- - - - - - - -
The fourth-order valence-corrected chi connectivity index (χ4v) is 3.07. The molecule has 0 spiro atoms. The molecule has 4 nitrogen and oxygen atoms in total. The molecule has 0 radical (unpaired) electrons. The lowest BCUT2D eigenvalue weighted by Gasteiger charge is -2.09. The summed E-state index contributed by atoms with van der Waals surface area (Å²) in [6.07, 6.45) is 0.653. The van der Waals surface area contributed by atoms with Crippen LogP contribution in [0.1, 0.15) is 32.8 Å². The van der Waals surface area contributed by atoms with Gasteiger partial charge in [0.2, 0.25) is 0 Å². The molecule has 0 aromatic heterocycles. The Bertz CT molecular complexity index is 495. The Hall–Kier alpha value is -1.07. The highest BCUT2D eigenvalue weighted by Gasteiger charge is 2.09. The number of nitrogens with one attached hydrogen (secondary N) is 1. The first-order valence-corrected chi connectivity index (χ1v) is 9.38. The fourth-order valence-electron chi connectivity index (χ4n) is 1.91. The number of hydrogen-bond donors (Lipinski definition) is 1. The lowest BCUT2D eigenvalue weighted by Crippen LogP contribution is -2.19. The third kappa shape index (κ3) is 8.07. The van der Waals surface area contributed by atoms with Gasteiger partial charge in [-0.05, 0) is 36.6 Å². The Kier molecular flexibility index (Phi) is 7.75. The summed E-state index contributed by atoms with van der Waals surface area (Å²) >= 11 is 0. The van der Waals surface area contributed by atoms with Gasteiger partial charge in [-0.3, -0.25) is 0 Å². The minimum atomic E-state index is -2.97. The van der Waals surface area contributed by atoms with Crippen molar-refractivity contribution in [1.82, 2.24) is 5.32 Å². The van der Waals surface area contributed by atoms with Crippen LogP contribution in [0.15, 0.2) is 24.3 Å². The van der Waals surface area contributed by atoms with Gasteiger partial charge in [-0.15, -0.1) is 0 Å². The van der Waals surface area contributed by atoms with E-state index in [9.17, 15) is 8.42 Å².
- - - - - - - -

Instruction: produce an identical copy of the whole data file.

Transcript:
The fourth-order valence-corrected chi connectivity index (χ4v) is 3.07. The molecule has 0 spiro atoms. The molecule has 4 nitrogen and oxygen atoms in total. The molecule has 0 radical (unpaired) electrons. The lowest BCUT2D eigenvalue weighted by Gasteiger charge is -2.09. The summed E-state index contributed by atoms with van der Waals surface area (Å²) in [6.07, 6.45) is 0.653. The van der Waals surface area contributed by atoms with Crippen LogP contribution in [0.1, 0.15) is 32.8 Å². The van der Waals surface area contributed by atoms with Gasteiger partial charge in [0.2, 0.25) is 0 Å². The molecule has 0 aromatic heterocycles. The Bertz CT molecular complexity index is 495. The Hall–Kier alpha value is -1.07. The highest BCUT2D eigenvalue weighted by Gasteiger charge is 2.09. The number of nitrogens with one attached hydrogen (secondary N) is 1. The first-order valence-corrected chi connectivity index (χ1v) is 9.38. The fourth-order valence-electron chi connectivity index (χ4n) is 1.91. The number of hydrogen-bond donors (Lipinski definition) is 1. The lowest BCUT2D eigenvalue weighted by Crippen LogP contribution is -2.19. The third kappa shape index (κ3) is 8.07. The van der Waals surface area contributed by atoms with Gasteiger partial charge in [-0.05, 0) is 36.6 Å². The Kier molecular flexibility index (Phi) is 7.75. The summed E-state index contributed by atoms with van der Waals surface area (Å²) >= 11 is 0. The van der Waals surface area contributed by atoms with Gasteiger partial charge in [-0.3, -0.25) is 0 Å². The minimum atomic E-state index is -2.97. The van der Waals surface area contributed by atoms with Crippen molar-refractivity contribution in [1.82, 2.24) is 5.32 Å². The van der Waals surface area contributed by atoms with Crippen LogP contribution in [0.15, 0.2) is 24.3 Å². The van der Waals surface area contributed by atoms with Gasteiger partial charge in [-0.15, -0.1) is 0 Å². The van der Waals surface area contributed by atoms with E-state index in [9.17, 15) is 8.42 Å².